This is the next battlefield for soccer’s ascendancy, the next relevant barometer that has yet to so much as appear. As trivial as it may seem, soccer’s appearance as a headliner, occasional as it may be, in corners like SportsCenter and on daily talk shows? A new frontier entirely.
The reality is that blowhard analysis broadcasts are largely a reflection of zeitgeist, which is a reflection itself of the sporting temperature of neighborhoods and communities and towns and cities. You may not like them – you may not even particularly listen to them – but they chase consumer trends. MLS’s rise as a relevant force has yet to really reach their airwaves, though, and its reputation (and admitted status as a nowhere-near top league in the game) has proved a notable hindrance. You may hate them, but these talk show pundits drive discussion, negative or otherwise. Skip Bayless may be a sore on the side of American sports, but he’s a sore NFL and NBA fans have generated a right to criticize. What does it say that Bayless has probably never uttered the word ‘soccer’ on a broadcast before? A good thing? Perhaps. A reflection on the cultural tenor of the game on a broadcast that is routinely hate-watched perhaps more than any other on sports TV? Most certainly.
Bobby Warshaw recently wrote a smart piece for Howler that drills into the psyche of sports hate that I think you should read. Here’s the most relevant passage.
MLS doesn’t have a detestable team yet. Some fanbases have rivalries—the Cascadia triumvirate as the obvious example—but the league, and country as a whole, doesn’t have someone to rally against and dislike. I have no idea how the LA Galaxy have gotten away with it for so long, but MLS still doesn’t have anyone that galvanizes a wide audience and draws neutrals’ attention. And I think that’s due to change soon.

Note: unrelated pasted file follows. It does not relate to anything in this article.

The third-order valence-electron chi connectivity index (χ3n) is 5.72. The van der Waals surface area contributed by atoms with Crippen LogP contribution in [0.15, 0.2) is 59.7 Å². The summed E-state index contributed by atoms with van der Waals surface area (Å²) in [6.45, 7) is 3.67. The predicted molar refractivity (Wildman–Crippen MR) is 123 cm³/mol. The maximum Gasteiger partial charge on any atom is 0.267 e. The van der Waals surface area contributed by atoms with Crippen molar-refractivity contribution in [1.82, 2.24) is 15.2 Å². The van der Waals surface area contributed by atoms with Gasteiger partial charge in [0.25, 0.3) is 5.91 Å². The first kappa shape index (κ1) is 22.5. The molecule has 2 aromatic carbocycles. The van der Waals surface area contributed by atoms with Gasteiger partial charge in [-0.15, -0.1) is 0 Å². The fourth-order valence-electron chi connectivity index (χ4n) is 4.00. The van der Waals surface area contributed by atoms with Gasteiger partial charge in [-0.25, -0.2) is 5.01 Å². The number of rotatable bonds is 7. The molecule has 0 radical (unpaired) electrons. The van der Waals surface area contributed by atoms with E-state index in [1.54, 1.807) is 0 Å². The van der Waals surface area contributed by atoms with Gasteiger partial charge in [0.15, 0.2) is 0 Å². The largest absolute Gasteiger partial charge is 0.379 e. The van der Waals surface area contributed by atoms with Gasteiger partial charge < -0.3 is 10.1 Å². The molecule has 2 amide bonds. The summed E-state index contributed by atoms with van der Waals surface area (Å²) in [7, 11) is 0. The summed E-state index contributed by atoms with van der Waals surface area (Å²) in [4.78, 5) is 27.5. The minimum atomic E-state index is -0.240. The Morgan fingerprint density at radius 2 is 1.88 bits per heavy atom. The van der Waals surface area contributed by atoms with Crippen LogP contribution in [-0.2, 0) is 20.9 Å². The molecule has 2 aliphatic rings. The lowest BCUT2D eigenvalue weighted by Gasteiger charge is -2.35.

This notion of sports as a sort of Norse saga with villains and superheros and hammers and valiant longboat raids has long been a staple of sports in this country, especially in the NBA and the NFL, the two drivers of sport in the U.S. Something as small as Steve Kerr laughing over a question about starting Kevin Durant and Russell Westbrook together on an All-Star team turns into a full day’s worth of media sparring. MLS has long lacked in this regard, players largely content to fly humbly under the radar and get their work in before punching the clock. The game’s popularity itself can only do so much without a cast of heroes and villains.
This, ultimately, is a significant chunk of the national media’s role. It can be a nasty business, but it also adds a sometimes vital supplementary narrative to the actual on-field action. Watch the game on Saturday, envelop yourself in the drama on Tuesday. And on the cycle burns.
Love or hate men like Cowherd and Shannon Sharpe, the next evolutionary iteration for the game’s popularity in this country will be fought and won under banners of men like them. They may ultimately be leeches profiting off the back of the work of men like Alexi Lalas and Brian Dunseth, who’ve been toiling at it for years, but it’s their cross-sports national platforms the game needs, not necessarily the men themselves.
Soccer in the U.S. is progressing just fine. It will continue to do so, thanks in large part to those broadcast acolytes who spread the Good News on a weekly basis. But until the game crosses over into Cowherd Status – that is, until its flares are lit by men and women who are not soccer specific men and women – then the game’s bipartisan heralds will continue to sit idly. And it will probably take years, until men like Cowherd are replaced by the new cultural vanguard raised with the Premier League and the Bundesliga and Serie A and the Copa Libertadores and, yes, MLS a click away. And perhaps then we will have our national villains and our heroes.